Taken from the backyard in Bortle 6 light pollution and crescent moon in the sky (for the most part)

Canon 760D modified + 100L Macro tracked with Sky-Watcher Star Adventurer

Orion Wide by Tony, on Flickr

Orion, Running Man, Horsehead and Flame by Tony, on Flickr
 

Don Haines

Beware of cats with laser eyes!
Jun 4, 2012
7,877
1,207
Canada
Have not had much luck where I am (Brisbane, Australia) with the weather but finally had clear skies few nights ago and finally had the chance to attempt Orion for the first time this season.

Taken from the backyard in Bortle 6 light pollution and crescent moon in the sky (for the most part)

Canon 760D modified + 100L Macro tracked with Sky-Watcher Star Adventure
Nice!

I got an autoguider for my mount and have not had a clear night since November! It is shots like yours that keep me interested!
 
Reactions: basketballfreak6
Jul 12, 2017
100
64
Nice!

I got an autoguider for my mount and have not had a clear night since November! It is shots like yours that keep me interested!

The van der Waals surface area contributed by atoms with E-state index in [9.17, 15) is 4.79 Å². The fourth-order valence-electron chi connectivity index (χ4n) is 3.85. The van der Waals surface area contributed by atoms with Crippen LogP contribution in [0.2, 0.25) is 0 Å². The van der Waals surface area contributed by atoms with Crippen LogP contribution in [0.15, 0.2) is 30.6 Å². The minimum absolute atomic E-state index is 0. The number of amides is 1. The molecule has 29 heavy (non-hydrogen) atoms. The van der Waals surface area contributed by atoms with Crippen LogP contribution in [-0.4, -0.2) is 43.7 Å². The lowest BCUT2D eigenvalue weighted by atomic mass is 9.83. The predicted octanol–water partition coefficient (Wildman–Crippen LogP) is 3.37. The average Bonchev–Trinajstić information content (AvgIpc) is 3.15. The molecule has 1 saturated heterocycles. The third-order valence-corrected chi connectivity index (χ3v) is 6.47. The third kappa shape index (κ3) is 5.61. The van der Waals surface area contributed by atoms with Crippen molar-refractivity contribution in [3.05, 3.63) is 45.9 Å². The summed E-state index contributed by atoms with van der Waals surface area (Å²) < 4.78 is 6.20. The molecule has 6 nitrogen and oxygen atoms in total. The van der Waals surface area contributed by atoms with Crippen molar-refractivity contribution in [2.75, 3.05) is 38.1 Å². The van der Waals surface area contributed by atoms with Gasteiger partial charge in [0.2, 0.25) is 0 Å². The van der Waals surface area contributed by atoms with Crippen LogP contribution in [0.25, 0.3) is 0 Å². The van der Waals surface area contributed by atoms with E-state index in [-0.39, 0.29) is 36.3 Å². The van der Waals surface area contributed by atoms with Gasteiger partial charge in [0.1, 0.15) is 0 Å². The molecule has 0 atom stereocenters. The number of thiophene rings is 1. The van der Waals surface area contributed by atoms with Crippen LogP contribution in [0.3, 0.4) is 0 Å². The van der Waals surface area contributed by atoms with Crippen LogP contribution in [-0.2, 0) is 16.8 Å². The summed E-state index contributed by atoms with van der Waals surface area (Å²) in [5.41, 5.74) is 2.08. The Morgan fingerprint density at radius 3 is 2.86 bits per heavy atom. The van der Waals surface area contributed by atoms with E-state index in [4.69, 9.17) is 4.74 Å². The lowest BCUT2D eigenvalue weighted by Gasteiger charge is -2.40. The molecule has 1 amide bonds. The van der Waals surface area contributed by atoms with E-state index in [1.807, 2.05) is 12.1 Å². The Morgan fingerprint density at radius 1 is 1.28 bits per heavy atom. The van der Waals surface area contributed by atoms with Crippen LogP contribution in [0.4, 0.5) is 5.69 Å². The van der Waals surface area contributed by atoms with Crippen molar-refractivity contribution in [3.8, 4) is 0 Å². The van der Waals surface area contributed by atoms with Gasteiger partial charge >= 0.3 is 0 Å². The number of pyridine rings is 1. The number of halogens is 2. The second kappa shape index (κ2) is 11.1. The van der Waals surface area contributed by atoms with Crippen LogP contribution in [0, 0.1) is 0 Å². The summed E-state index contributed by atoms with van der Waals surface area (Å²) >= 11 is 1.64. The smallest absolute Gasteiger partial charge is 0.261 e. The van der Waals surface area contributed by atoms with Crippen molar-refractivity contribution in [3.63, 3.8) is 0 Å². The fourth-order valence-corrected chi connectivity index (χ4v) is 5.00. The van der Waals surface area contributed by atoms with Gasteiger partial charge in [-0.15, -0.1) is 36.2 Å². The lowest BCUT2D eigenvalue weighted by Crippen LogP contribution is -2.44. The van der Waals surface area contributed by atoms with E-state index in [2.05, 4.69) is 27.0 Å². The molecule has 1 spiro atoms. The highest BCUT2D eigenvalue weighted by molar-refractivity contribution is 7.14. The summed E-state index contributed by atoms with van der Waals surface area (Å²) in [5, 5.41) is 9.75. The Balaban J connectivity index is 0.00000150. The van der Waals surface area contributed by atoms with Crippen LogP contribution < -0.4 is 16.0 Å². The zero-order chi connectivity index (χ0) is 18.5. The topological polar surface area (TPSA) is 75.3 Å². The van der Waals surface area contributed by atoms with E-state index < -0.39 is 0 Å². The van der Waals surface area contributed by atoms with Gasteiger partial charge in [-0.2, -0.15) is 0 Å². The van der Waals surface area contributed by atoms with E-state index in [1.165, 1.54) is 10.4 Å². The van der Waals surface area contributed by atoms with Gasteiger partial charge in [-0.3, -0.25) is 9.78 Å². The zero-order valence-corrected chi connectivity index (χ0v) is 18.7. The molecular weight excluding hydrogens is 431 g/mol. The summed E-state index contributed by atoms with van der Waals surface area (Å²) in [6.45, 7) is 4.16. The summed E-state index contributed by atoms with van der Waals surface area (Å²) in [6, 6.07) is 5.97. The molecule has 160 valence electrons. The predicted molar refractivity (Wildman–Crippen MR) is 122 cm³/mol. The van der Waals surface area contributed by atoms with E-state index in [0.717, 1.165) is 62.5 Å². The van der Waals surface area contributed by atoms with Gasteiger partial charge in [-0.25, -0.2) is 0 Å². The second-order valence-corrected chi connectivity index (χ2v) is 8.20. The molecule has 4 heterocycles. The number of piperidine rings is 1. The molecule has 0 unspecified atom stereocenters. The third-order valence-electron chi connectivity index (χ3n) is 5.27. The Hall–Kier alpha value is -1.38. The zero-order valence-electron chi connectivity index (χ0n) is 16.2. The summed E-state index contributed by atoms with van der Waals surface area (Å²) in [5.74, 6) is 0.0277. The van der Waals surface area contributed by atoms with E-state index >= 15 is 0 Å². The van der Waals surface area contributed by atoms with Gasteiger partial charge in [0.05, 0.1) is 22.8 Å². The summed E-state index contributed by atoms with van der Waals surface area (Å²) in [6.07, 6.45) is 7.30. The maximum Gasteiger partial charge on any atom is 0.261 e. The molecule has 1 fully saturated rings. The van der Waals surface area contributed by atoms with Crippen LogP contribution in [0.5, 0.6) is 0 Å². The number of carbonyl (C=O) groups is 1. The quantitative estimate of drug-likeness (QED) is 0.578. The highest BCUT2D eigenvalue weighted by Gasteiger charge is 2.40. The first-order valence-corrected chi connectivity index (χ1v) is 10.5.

Thanks Don! Hope weather clears up for you soon!

I've been doing everything unguided, actually a little frustrated at how finicky the Star Adventurer is with slightly heavier loads/longer focal lengths.

I know guiding will help but not sure if I should just bite the bullet and invest in a better mount.
 

Don Haines

Beware of cats with laser eyes!
Jun 4, 2012
7,877
1,207
Canada
Thanks Don! Hope weather clears up for you soon!

I've been doing everything unguided, actually a little frustrated at how finicky the Star Adventurer is with slightly heavier loads/longer focal lengths.

I know guiding will help but not sure if I should just bite the bullet and invest in a better mount.
I live about a two hour drive from a bortle 1 zone, and intend to spend some time there this summer. Right now, I am still learning.
 

rpt

EOS 5D MK IV
Mar 7, 2012
2,749
9
India
So this is my first try of the milky way core. Took it on the 10th of last month. 4 shots merged with Sequator. I obviously need to shoot again but thought that I would share.